Over the years, Singapore has proven itself to be a popular destination for multi-national companies to set up regional and global headquarters. In 2019, Dyson, a British technology company famous for its high-tech household appliances such as vacuum cleaners and hairdryers, announced that it would be moving its global headquarter from the UK to Singapore to be closer to customers and manufacturing centres and to reflect the increasing importance of Asia to Dyson’s business.

Singapore is an attractive destination for businesses around the world because of its stable political and business environment, competitive corporate tax regime, extensive network of tax treaties, highly skilled workforce and strategic geographical location. Well-known for being the gateway to Asia and beyond, Singapore is an ideal jurisdiction for companies that want to expand their business operations and customer base in Asia. Foreign companies looking to redomicile to Singapore can benefit from these favourable conditions.

Singapore’s business-friendly policies make it easier for companies to set up their headquarters here. Singapore-incorporated companies can be 100% foreign-owned and there are no restrictions on the movement of foreign currency into or out of the country. In fact, the Singapore government actively encourages foreign companies to set up their headquarters in Singapore through a range of incentives. In particular, companies that carry out global or regional headquarter activities of managing, coordinating and controlling business activities for a group of companies may be able to enjoy concessionary tax rates on their qualifying income.

As more multi-national companies are now looking to set up their headquarters in Singapore, this article seeks to provide an overview of how foreign companies can relocate their headquarters or holding company to Singapore and outlines the accompanying key legal considerations.


Since 2017, foreign corporate entities (“FCE”) can transfer their places of registration to Singapore with minimal disruptions to their existing business operations and without losing their corporate history and identity by availing themselves to Singapore’s redomiciliation regime implemented through the Companies (Amendment) Act 2017 and the Companies (Transfer of Registration) Regulations 2017 (the “Redomiciliation Regime”).

FCEs that are looking to move to Singapore may apply to transfer their places of registration under the Redomiciliation Regime to enjoy a seamless transfer process.

To be able to avail itself to the Redomiciliation Regime, the FCE must meet certain prescribed minimum requirements on size of the company[1] and solvency criteria[2]. The FCE must be a body corporate that can adapt its legal structure to the companies limited by shares structure under the Companies Act of Singapore (the “Companies Act”). An FCE that redomiciles to Singapore will become a Singapore company limited by shares and will be required to comply with the regulatory requirements in the Companies Act going forward (see Section 3.2.7 Ongoing Compliance in Singapore below).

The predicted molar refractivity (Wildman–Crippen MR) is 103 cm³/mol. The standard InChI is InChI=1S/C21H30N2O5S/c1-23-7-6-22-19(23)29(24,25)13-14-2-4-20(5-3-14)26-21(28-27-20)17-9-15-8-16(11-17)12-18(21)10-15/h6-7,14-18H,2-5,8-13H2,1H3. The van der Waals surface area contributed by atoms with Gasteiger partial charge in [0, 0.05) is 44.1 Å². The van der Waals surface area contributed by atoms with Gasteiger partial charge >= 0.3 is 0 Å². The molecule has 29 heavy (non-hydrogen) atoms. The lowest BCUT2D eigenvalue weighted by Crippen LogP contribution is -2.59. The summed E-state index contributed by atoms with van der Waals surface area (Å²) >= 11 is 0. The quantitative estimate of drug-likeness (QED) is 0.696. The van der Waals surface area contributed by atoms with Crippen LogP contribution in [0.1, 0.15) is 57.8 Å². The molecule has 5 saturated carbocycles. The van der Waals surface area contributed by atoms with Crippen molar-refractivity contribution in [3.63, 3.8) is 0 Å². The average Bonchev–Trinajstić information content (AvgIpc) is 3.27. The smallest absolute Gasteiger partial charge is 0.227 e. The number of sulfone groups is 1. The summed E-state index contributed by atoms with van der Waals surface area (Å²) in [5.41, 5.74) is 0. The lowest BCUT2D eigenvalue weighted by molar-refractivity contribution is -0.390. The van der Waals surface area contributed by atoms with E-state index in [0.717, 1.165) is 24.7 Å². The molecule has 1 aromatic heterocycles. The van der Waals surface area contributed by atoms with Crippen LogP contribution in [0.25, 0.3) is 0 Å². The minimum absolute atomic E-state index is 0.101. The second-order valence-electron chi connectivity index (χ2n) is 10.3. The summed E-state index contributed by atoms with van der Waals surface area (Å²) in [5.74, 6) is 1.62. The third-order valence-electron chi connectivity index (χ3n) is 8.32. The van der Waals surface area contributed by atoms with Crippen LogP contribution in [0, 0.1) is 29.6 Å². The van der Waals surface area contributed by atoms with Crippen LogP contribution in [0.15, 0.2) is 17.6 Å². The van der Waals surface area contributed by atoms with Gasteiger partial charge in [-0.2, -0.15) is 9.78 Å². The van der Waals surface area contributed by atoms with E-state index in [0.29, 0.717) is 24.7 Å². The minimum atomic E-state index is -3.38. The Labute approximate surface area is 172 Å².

Changing the place of registration under the Redomiciliation Regime does not create a new legal entity or affect identity of the FCE or its continuity as a body corporate. The obligations, liabilities, properties or rights of the FCE and the legal proceedings it is involved in also remain unaffected. This minimises the disruption to operations of the FCE and retains the FCE’s corporate identity and branding in the process. The FCE may be required to notify its contractual counterparties of the change of place of registration. Bank accounts may remain in place, but banks are likely to require the relevant documents pertaining to the redomiciliation.

To make an Application for Transfer of Registration under the Redomiciliation Regime, the Accounting and Corporate Regulating Authority of Singapore has indicated that the processing time may take up to two months from the date of submission of all required documents. This includes the time required for referral to another government agency for approval or review. Once approved, the redomiciled FCE must de-register in its place of incorporation within 60 days of the date of registration in Singapore and register all pre-existing charges in accordance with the registration regime under the Companies Act (i.e., within 30 days of redomiciliation).

When redomiciling, the tax implications for the FCE in the outgoing jurisdiction as well as in Singapore must be taken into consideration. The outgoing jurisdiction may levy capital gains tax, exit tax or stamp duty tax on the outgoing FCE. Singapore tax laws provide for tax credit for companies successful in their redomiciliation to Singapore subject to conditions and the approval by the Minister for Finance. There are also special tax treatment of certain items of expenses incurred or assets acquired by a redomiciled company that has never carried out any trade or business in Singapore before the transfer.

More importantly, FCEs will only be able to redomicile to Singapore if the original jurisdictions in which they are registered have an outward redomiciliation regime, or at least authorise the outward redomiciliation of companies registered in such jurisdiction. In particular, places such as the United Kingdom and Hong Kong do not currently authorise the transfer of the place of registration of its domestic companies to other countries. Jurisdictions that allow for outward redomiciliation include Australia, Canada and New Zealand.

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